Abandoned Astrodome: The Decline of the Sports Stadium Known as The ‘Eighth Wonder of the World’

Elisabeth Edwards
Photo Credits: Jet Lowe / Library of Congress / Wikimedia Commons / Public Domain (colorized with Palette FM), Jonathan Haeber / Flickr / CC BY-NC 2.0

The Houston Astrodome was the first of its kind: a top-of-the-line sports arena and the first one in the world to include a dome. Sixty years after it first opened, the historic Astrodome lies abandoned and its fate remains in limbo.

The Eighth Wonder of the World

In 1960, Major League Baseball expanded to Houston, Texas after the addition of the Houston Colt .45s (later renamed the Houston Astros). The only problem with having a Texas-based baseball team is the extreme heat and humidity of the summer months, which could get up to 97 degrees and put spectator attendance at risk.

MLB granted Houston the new team anyway, as long as they fulfilled their promise to build a covered stadium to protect players and fans from the oppressive weather. Ray Hofheinz, the owner of the new Houston baseball team, said the design of the Astrodome was inspired by the Roman colosseums he saw on a trip to Italy.

Side by side images of the Astrodome in 2004 and 2016
Then and Now: The Houston Astrodome in 2004 (L) and 2016 (R). (Left Photo Credit: Jet Lowe / Library of Congress / Wikimedia Commons / Public Domain), (Right Photo Credit: Jonathan Haeber / Flickr / CC BY-NC 2.0)
A fish-eye view of the Astrodome during a baseball game.
A general view of the Astrodome during a Houston Astros game in 1995. (Photo Credit: Bill Baptist / MLB / Getty Images)

Building the stadium cost a whopping $35 million, over $300 million in today’s currency. It stands 18 stories tall and covers 9.5 acres (imagine nine and a half football fields!). The stadium could seat 66,000 spectators. It was completed in 1964, six months ahead of schedule and the first baseball game at the stadium was a sold-out match between the Houston Astros and the New York Yankees. President Lyndon B. Johnson was in attendance along with 47,000 others who marveled at the futuristic-looking building, which the press dubbed the “Eighth Wonder of the World.”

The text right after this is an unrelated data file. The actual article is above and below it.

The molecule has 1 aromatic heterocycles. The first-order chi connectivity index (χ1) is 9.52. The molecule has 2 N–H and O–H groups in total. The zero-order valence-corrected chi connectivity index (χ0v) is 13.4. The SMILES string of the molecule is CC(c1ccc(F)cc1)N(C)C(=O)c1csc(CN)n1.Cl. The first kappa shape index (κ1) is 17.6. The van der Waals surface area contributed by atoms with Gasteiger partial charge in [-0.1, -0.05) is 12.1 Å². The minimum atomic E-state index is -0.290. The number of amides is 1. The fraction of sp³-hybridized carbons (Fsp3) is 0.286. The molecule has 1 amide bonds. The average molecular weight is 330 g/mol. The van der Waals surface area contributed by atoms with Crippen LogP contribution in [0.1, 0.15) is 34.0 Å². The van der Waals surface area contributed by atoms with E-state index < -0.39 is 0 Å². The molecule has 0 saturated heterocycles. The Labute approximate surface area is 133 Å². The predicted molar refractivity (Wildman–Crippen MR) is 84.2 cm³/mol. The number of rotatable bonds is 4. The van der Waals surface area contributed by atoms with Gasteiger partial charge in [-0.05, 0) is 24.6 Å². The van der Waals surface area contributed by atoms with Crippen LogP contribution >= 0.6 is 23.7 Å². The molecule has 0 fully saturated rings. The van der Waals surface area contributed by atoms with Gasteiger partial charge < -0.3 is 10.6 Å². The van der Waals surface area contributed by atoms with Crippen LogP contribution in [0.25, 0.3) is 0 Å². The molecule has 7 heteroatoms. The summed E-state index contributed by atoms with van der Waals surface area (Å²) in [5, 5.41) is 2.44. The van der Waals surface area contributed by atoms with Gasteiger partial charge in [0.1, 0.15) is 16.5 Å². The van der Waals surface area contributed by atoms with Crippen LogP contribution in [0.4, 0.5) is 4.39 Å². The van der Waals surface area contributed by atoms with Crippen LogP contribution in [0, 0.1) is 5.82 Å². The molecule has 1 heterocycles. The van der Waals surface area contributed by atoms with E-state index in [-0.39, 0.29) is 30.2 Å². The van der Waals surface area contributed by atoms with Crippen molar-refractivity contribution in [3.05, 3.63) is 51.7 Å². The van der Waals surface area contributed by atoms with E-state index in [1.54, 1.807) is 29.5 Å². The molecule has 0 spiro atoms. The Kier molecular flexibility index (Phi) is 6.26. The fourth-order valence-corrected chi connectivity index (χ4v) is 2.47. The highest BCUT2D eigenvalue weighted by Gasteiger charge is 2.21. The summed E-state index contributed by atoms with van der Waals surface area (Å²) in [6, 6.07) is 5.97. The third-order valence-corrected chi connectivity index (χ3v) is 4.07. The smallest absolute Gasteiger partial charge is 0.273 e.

The Astrodome was also home to a number of historic firsts. It was the first sports arena to use artificial turf or what we now know as AstroTurf – named after the Astrodome. Opening night of the dome was also the first official indoor baseball game in history. The dome witnessed another major historical moment in 1973 as the setting for the famed tennis match between Billie Jean King and Bobby Riggs which was dubbed “the Battle of the Sexes.”

The view of the Astrodome from the parking lot in 1965
The Astrodome in 1965. (Photo Credit: Ted Rozumalski / The Sporting News Archives / Wikimedia Commons / Public Domain)
Billie Jean King and Bobby Riggs play tennis at the Astrodome
Bobby Riggs and Billie Jean King face off during “The Battle of the Sexes” at the Astrodome. Photo Credit: Bettmann / Getty Images)

Judy Garland, Elvis Presley, and Madonna were just some of the legendary musical acts who played at the Astrodome, but ’90s Tejano superstar Selena drew the largest crowd in the stadium’s history. More than 66,746 fans packed into the Astrodome to see Selena and her band Los Dinos perform in February 1995. The performance was Selena’s last televised concert before she was fatally shot on March 31, 1995.